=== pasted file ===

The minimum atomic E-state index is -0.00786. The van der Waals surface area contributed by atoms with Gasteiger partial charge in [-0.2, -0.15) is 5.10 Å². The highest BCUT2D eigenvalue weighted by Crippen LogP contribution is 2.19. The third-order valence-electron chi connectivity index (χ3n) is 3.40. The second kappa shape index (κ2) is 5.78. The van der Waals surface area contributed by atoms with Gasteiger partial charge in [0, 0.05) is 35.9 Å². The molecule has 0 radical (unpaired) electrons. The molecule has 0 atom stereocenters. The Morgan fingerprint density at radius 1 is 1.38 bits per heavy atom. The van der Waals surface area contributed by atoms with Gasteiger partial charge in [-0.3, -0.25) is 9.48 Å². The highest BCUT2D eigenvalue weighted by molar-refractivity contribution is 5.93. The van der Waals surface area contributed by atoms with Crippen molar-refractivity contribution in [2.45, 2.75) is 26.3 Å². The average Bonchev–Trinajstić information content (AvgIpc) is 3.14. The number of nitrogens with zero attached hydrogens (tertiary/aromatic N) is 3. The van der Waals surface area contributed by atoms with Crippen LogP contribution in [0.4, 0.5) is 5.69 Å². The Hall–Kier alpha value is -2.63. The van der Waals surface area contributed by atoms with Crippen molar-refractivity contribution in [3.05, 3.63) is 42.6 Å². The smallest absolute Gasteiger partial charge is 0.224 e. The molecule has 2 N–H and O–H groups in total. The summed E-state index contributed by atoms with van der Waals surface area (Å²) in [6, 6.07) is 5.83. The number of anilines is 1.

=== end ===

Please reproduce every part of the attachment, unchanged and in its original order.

The minimum atomic E-state index is -0.00786. The van der Waals surface area contributed by atoms with Gasteiger partial charge in [-0.2, -0.15) is 5.10 Å². The highest BCUT2D eigenvalue weighted by Crippen LogP contribution is 2.19. The third-order valence-electron chi connectivity index (χ3n) is 3.40. The second kappa shape index (κ2) is 5.78. The van der Waals surface area contributed by atoms with Gasteiger partial charge in [0, 0.05) is 35.9 Å². The molecule has 0 radical (unpaired) electrons. The molecule has 0 atom stereocenters. The Morgan fingerprint density at radius 1 is 1.38 bits per heavy atom. The van der Waals surface area contributed by atoms with Gasteiger partial charge in [-0.3, -0.25) is 9.48 Å². The highest BCUT2D eigenvalue weighted by molar-refractivity contribution is 5.93. The van der Waals surface area contributed by atoms with Crippen molar-refractivity contribution in [2.45, 2.75) is 26.3 Å². The average Bonchev–Trinajstić information content (AvgIpc) is 3.14. The number of nitrogens with zero attached hydrogens (tertiary/aromatic N) is 3. The van der Waals surface area contributed by atoms with Crippen LogP contribution in [0.4, 0.5) is 5.69 Å². The Hall–Kier alpha value is -2.63. The van der Waals surface area contributed by atoms with Crippen molar-refractivity contribution in [3.05, 3.63) is 42.6 Å². The smallest absolute Gasteiger partial charge is 0.224 e. The molecule has 2 N–H and O–H groups in total. The summed E-state index contributed by atoms with van der Waals surface area (Å²) in [6, 6.07) is 5.83. The number of anilines is 1.